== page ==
The Alaska gold miner interviews -
Bill Kalt of Chicken, Alaska

“In Chicken, Alaska you get down and get your hands wet…and dirty,” so says Bill Kalt who has been an Alaskan gold prospector, a commercial fisherman in Cordova, a bartender and miner in Chicken, and now a proud father of three bouncing girls all under the age of seven.

I zeroed in on the gold prospector bit right away, perhaps because I am wearing my favorite gold nugget ring bought at a jewelry store at the Captain Cook Hotel in downtown Anchorage some years ago. I asked Bill what had brought him to Alaska, and to a town called Chicken in particular.

“The price of gold at the time I came here was roughly $250 an ounce. Today, the same gold that I still have is worth nearly $1400 an ounce. My dad and I came up here about ten years ago from California where we did a little dredging along the Russian River. We had a couple of claims, but nothing came of it. We had heard from some prospector friends about a place called Chicken, and it was almost springtime in Alaska anyway!”

I am curious about Bill’s first impression of Chicken, so I urge him on. “What’s the place like from a miner’s perspective?”

“I’d have to say that a person should be prepared for something similar to the ‘Wild West’ with a touch of latte! My buddy Mike and his wife, who run the Chicken Gold Camp, have been there for 35 years. Their daughter does a mean Mocha! They also have one of the better gold panning operations where you can pan for gold right then and there. I’ve seen a number of tourists and visitors walk off with some nice size little nuggets.”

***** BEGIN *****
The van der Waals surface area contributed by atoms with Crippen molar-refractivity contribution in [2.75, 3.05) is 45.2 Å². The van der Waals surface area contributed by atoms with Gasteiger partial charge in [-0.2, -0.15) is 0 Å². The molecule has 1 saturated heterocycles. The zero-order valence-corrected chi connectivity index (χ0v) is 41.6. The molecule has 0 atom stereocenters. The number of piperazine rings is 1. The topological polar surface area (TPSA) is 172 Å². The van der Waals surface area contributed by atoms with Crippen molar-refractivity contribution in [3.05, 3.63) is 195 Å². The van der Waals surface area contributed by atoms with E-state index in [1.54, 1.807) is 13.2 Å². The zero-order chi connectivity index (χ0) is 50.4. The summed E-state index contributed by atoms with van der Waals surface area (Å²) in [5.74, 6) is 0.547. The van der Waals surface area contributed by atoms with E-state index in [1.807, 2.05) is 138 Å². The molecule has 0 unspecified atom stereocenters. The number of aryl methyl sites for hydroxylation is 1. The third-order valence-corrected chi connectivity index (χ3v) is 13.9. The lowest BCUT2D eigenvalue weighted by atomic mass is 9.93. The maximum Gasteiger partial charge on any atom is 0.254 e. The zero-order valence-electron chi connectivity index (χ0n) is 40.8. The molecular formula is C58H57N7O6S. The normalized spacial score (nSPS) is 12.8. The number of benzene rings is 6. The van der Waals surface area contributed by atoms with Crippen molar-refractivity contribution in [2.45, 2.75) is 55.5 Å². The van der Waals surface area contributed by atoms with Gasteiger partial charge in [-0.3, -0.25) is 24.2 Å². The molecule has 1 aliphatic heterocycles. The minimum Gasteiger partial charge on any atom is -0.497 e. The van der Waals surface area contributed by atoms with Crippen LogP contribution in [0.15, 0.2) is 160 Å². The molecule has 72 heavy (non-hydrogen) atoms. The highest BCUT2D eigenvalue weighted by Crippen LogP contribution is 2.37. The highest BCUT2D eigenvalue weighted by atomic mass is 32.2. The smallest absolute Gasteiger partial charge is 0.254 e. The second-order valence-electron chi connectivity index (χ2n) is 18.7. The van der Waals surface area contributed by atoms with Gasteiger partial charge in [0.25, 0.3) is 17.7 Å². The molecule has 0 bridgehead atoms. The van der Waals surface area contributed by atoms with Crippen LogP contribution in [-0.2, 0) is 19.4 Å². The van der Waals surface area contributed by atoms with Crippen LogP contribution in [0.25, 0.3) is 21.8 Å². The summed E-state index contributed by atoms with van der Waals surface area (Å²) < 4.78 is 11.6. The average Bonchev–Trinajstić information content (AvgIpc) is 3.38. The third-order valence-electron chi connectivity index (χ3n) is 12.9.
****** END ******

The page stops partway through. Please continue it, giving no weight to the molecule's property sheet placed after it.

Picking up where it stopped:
“The people that work their claims are a bit rough around the edges. They work hard and play hard.” Bill rolls up his lumberman’s jacket to reveal huge biceps that developed during his time in the Alaskan Bush. I ask him about the food and lodging accommodations?

“Well the best pie I ever ate came from a little restaurant in Chicken. Homemade piecrusts and from scratch cinnamon rolls, 400 of ‘em daily during the busy tourist season, and the best fried “chicken” this side of your grandmother’s house! Chicken is unique in that they have daily plane flights in and have a historic post office that has operated continuously since 1905. Everybody knows everybody by name too. OK, so there are only 15 people that live there year ‘round!”

Bill explains that he has known it to get to nearly negative 90 degrees in the winter and swing to nearly 100 degrees in the summer, so it’s no wonder that it takes hardy men and women to live there.

“As to lodging, most people who work their claims live in their own RVs or camp. I was there not long ago and they do have a couple of flushing toilets and showers in the Chicken Creek Hotel, but most folks still use outhouses!”

Bill and his family now live in Tok, 80 miles south of Chicken, but he says with a smile that, “the round trip is worth it for that awesome pie and fried chicken and perhaps a small bit of somethin’ shiny and yellow!”


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